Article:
Please welcome the lovely Karen Collum. Over to you, Karen.
The Thinking Reader’s Novel
I’ve always been a voracious reader, devouring children’s books of every kind at an alarming rate. Verse novels, however, are a new discovery for me. When I first heard the term ‘verse novel’, I had to ask another author exactly what it meant. I was familiar with rhyming picture books texts, but verse novels? That was something new. And now that I know, I have one thing to say: I’m in love.
The first verse novel I ever read was Jinx by Margaret Wild. Since then, I’ve read Sixth Grade Style Queen – Not! (Sherryl Clark), Do Wrong Ron (Steven Herrick) and Pearl Verses the World (by the lovely Sally Murphy). Each and every one of these books has been a delightful adventure into the world of verse and has inspired me to read in this style more widely and even attempt writing my own.
One of the most appealing aspects of verse novels for me is the brevity of the text. As a picture book author, I place high value on the ‘less is more’ concept. A standard novel has the luxury of taking the reader by the hand and guiding them through the story in many thousands of words. Verse novels however, are limited to a select group of well-chosen words, each of which much serve the dual purpose of enhancing the progress of the story and adding beauty and meaning to the text. The construction of a verse novel may well bear resemblance to that of a picture book, with each and every word fighting for its place in the text. Anything that is not absolutely essential to the text must be abandoned. There is no room for the unnecessary in a verse novel.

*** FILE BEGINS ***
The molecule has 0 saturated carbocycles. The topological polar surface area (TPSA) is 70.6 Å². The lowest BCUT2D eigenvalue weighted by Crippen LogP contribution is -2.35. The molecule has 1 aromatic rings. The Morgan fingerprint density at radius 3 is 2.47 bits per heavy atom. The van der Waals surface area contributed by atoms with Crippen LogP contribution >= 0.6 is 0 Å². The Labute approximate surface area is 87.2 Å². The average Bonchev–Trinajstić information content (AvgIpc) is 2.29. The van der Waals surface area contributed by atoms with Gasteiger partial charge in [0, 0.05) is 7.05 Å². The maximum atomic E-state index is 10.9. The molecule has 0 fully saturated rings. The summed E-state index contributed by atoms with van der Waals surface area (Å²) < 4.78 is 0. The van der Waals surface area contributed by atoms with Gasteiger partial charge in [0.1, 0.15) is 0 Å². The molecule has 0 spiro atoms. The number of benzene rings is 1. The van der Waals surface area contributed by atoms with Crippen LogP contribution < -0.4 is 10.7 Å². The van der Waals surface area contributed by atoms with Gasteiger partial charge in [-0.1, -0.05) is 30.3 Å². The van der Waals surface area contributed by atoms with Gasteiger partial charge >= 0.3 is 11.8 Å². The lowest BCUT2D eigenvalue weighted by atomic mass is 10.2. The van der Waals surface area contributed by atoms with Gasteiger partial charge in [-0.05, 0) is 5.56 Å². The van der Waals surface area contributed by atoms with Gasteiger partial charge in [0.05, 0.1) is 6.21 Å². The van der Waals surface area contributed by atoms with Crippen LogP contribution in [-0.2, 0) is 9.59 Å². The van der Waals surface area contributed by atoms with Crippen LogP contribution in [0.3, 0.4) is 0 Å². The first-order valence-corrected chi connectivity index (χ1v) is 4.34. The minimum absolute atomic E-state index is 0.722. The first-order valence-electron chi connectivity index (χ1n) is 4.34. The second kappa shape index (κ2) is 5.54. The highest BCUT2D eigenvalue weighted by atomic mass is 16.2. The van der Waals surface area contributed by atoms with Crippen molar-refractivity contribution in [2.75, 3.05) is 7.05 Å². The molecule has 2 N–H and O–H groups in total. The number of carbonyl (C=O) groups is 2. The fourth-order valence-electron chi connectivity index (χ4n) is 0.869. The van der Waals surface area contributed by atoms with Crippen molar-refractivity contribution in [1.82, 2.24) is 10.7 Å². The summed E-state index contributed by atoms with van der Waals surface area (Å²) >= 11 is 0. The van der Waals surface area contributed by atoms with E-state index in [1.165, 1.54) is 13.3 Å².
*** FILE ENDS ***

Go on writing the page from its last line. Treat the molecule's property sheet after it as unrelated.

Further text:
Congratulations on the release of Toppling, Sally. I can’t wait to read it and get lost in a verse novel once more.